Recent announcements encouraging employees to take company-sponsored classes have Paul a little concerned. As an employee with a heavy workload, he can’t take time from work for training—and as a single dad, he’s resistant to giving up time with his daughter. Paul’s manager made it clear that he strongly supports the directive. Paul has come to you for advice. How do you respond?
Traditionally, HR has acted as the policeman—focusing more on consistency rather than what is right and fair. For an organization to evolve and be competitive, it must learn to work outside the box.
The organization should look into training alternatives for Paul. If an organization can focus on principles rather than past practice—assuming the intent remains nondiscriminatory—both the employee and the organization will be better off.
Michael A. Serchia
Director of Human Resources
Santa Fe Springs, California
In order to assist Paul, a program that makes him available for some training should be considered. His manager also should look at the workload in the group and evaluate the group’s performance. Maybe Paul is in need of training to assist in managing his workload. His problem may be his work and not his ability to take time to train. If HR is doing its job correctly, then this problem may not occur at all. Making sure that as the gatekeeper you allow the right people into the right jobs—and keep track of training in the groups—you’ll create a better company for all.
If Paul’s training is "mandatory," the ownership is on the company to find solutions for Paul and others to attend the sessions. Why not have a brown-bag lunch training session? If it requires more than an hour, split it from 7 a.m. to 8 a.m. and then noon until 1 p.m. You could also put together a Saturday seminar.
Human resources is the conscience of the company and therefore must come up with creative ways for all employees to take advantage of company-sponsored programs. We, as HR professionals, must meet the needs of an ever-growing diverse population.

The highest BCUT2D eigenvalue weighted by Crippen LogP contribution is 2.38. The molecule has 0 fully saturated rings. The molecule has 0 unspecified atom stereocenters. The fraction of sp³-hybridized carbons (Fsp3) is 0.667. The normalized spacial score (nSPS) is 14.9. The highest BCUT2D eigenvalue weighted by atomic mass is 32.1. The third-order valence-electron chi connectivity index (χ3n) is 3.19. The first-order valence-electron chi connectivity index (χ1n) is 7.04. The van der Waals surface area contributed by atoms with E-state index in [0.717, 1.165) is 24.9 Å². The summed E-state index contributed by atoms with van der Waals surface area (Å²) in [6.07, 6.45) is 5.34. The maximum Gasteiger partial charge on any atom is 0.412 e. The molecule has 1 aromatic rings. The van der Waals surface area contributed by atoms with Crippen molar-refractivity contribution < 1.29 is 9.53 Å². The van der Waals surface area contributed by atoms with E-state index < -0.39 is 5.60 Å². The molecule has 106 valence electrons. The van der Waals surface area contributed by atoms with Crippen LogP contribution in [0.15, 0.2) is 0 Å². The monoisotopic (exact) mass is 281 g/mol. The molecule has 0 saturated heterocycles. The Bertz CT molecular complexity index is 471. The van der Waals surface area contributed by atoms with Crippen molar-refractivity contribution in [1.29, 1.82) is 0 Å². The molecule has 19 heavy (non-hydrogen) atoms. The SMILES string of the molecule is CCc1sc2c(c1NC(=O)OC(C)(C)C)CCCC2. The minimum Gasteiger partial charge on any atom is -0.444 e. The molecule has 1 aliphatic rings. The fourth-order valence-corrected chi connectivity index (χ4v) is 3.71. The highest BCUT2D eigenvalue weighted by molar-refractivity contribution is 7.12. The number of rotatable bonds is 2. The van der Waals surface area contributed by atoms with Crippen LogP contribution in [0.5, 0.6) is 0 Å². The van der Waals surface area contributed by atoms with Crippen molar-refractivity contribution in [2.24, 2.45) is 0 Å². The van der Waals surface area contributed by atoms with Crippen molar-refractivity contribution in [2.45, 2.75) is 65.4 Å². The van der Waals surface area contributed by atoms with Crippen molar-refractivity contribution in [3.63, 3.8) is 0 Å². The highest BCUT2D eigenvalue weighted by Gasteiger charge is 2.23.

Director Human Resources
Massachusetts Behavioral Health
Paul is lucky his manager strongly supports his company’s training initiative. He should use that commitment to explore possible win-win solutions that would benefit himself, his manager and the company.
Paul should ask his manager to explain how the training would make him more effective. Understanding the potential gain might make Paul more willing to make the short-term time sacrifice. Paul could ask the manager to offload some of his work to other team members to free training time. He should be willing to return that support when it’s time for others to take training. Paul’s manager also could consider adjusting deadlines to free the necessary training time.
Flextime would allow Paul to adjust his work schedule to take the classes during the day. A correspondence or self-study program might also give him the necessary flexibility.
Showing a willingness to explore flexible options that benefit his manager and the company will give Paul a much better chance of getting the needed support to take the training on terms that address his concerns.
Human Resources Manager
Anchor Food Products Inc.
This is a non-issue to me. If the training is work-related and is intended to enhance work performance, the company should sponsor the training on company time. I recognize that Paul has a heavy workload, but if the training is worthwhile, it should result in a more productive employee. A small investment in enhancing employee skills will result in significant long-term benefits for this organization. Also, accomplishing this training on company time will send the message that this organization recognizes the importance of a quality home life.
Administrator Human Resources
McDonnell Douglas Helicopter Sys.
Personnel Journal, October 1996, Vol. 75, No. 10, pp. 105-106.